From literacy to meals for seniors, Delaware nonprofits awarded $2.3 million from COVID-19 Strategic Response Fund

The Delaware COVID-19 Strategic Response Fund has awarded, more than $2 million to nonprofits including $10,775 to the Delaware Art Museum for educational art kits for underserved children in Wilmington.

Nearly 100 nonprofits have been awarded $2.3 million in funding from the Delaware COVID Strategic Response Fund to keep seniors fed, to keep children engaged with virtual programming, and for things like emergency housing assistance and PPE for caretakers.

The Fund at the Delaware Community Foundation (DCF) now sits at about $4 million, including an initial $1 million contribution from the Longwood Foundation, an additional $500,000 match from Longwood, as well as other corporative and individual pledges received through May 31st.

Today DCF announced that the Longwood has just proposed a second $500,000 challenge grant for funds they can raise through the end of August.

The Fund issues grants weekly to a dozen or more organizations. In their most recent cycle of grants, the Fund awarded $260,592 to 19 nonprofit organizations. (See below.)

The bulk of the money has gone to food, housing and healthcare. “When we saw the needs in the applications we realized that the bulk of the money had to go to critical services and particularly mental healthcare have been overwhelmed,” said Allison Levine, a spokesperson with the Delaware Community Foundation.

 

As immediate concerns were addressed, program administrators were then able to expand donations to other nonprofits desperate for an infusion to sustain remote programming.  

“Once we got several weeks into the program, we were able to address other quality of life issues such the arts, education and children’s needs,” said Levine.

Delaware Children’s Museum ($25k), the Delaware Museum of Natural History ($10K), Delaware Shakespeare Festival ($7.5K), Delaware Theatre Company ($10k) and the Delaware Contemporary ($10k), for example, all received funding in the sixth and seventh round of grants.

 

Levine says “the asks are incredibly detailed.” Organizations are asking for very specific needs, such as $300 for cleaning supplies; $185 for a Chrome book to be able to communicate with victims of sexual assault; $15 per educational art kit being delivered to underserved children by the Delaware Art Museum. 

Here is a breakdown of the $2.3M in funding:

Funding Targets
38% Food & Supplies 
24% Housing
14% Mental Health
13% Health Services
5% Case Management
3% Education
3% Community Outreach
1% Arts and Humanities

The latest round of grants will address a broad range of community needs during the pandemic. Grantees are:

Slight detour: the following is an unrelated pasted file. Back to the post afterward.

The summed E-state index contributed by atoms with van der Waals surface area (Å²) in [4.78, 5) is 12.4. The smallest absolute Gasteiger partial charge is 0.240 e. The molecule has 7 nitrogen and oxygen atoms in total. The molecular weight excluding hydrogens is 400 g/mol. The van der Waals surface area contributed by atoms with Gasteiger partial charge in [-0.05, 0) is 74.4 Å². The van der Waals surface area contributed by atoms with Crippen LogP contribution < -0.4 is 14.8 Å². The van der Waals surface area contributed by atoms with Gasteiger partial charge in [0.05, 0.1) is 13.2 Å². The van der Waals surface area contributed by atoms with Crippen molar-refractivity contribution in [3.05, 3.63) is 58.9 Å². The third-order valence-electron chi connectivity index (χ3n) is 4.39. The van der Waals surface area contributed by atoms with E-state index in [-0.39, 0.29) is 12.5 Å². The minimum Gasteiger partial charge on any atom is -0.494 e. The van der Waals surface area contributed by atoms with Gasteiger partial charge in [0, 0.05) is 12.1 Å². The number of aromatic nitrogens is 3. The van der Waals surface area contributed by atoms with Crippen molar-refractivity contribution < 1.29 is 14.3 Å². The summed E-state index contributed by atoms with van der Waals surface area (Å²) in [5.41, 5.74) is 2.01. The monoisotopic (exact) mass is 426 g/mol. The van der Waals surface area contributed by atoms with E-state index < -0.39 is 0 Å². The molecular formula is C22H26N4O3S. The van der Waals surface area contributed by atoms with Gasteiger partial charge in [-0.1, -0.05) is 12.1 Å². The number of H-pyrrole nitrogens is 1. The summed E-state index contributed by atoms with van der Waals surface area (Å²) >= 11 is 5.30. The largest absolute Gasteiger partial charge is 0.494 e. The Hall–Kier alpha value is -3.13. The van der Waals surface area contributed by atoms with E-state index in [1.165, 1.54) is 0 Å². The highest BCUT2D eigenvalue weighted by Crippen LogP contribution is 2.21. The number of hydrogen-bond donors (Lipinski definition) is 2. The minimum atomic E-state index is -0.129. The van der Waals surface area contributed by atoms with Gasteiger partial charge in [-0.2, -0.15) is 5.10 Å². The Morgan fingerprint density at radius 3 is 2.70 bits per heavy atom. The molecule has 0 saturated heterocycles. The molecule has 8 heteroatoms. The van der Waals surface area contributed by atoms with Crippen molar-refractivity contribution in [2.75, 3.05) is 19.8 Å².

• Beau Biden Foundation for the Protection of Children – $22,000 for virtual training to protect Delaware children and keep them safe from abuse.
  • Brandywine Valley SPCA – $10,000 to provide veterinary care for pets of families in need in Kent County.
  • Choir School of Delaware – $20,000 for summer camp programming in Wilmington.
  • Code Purple Kent County – $12,000 to provide shelter and food for homeless people in Kent County.
  • Delaware Art Museum – $10,775 to provide educational art kits for children in Wilmington.
  • Delaware College Scholars – $18,000 for technology to support high-achieving public-school students from low-income families statewide.
  • Downtown Visions – $10,000 to provide safety services and trash removal in downtown Wilmington.
  • Easterseals Delaware & Maryland’s Eastern Shore, Inc. – $30,000 for thermal scanners for Delaware locations statewide.
  • EDGE for Tomorrow – $9,000 for technology to provide underserved children in Edgemoor with tutoring and mentoring.
  • Fellowship Health Resources Inc. – $6,500 for technology to provide telehealth services for individuals in recovery in Sussex County.
  • Georgetown Public Library – $16,000 for sanitizing equipment and sneeze guards.
  • Habitat for Humanity of New Castle County – $10,000 for technology to provide remote services and facilitate social distancing to reopen the ReStore.
  • Harrington Senior Center – $2,500 to help them safely deliver food to seniors in Kent County.
  • Latin American Community Center – $25,000 for emergency assistance for families in Greater Wilmington.
  • Laurel Community Foundation, Inc. – $4,000 to provide emergency housing for homeless families in western Sussex County.
  • Literacy Delaware – $15,567 for technology to provide virtual literacy instruction to adults statewide.
  • Ministry of Caring Inc. – $11,000 to make capital improvements to allow for safely relaunching dental services in Wilmington.
  • One Village Alliance, Inc. – $15,000 to provide virtual tutoring, mentoring and support to underserved children in greater Wilmington.
  • Wilmington Children’s Chorus – $13,250 to provide virtual summer programming.

Starting with an initial grant of $1,000,000 from Longwood Foundation, the value Strategic Response Fund has been raised entirely from corporate and foundation donors as well as individuals.

The Fund now sits at about $4 million, including pledges and a matching gift of $500,000 from the Longwood Foundation for pledges received through May 31st. It  

The Delaware Community Foundation has just announced that Longwood has just proposed another matching grant of $500K for funds they can raise through the end of August.


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About the Contributor

Christy Fleming

Christy Fleming

The managing editor of TownSquareDelaware.com, Christy Fleming also supports a variety of non-profit initiatives in Delaware. Her background includes positions in public relations, advertising and journalism.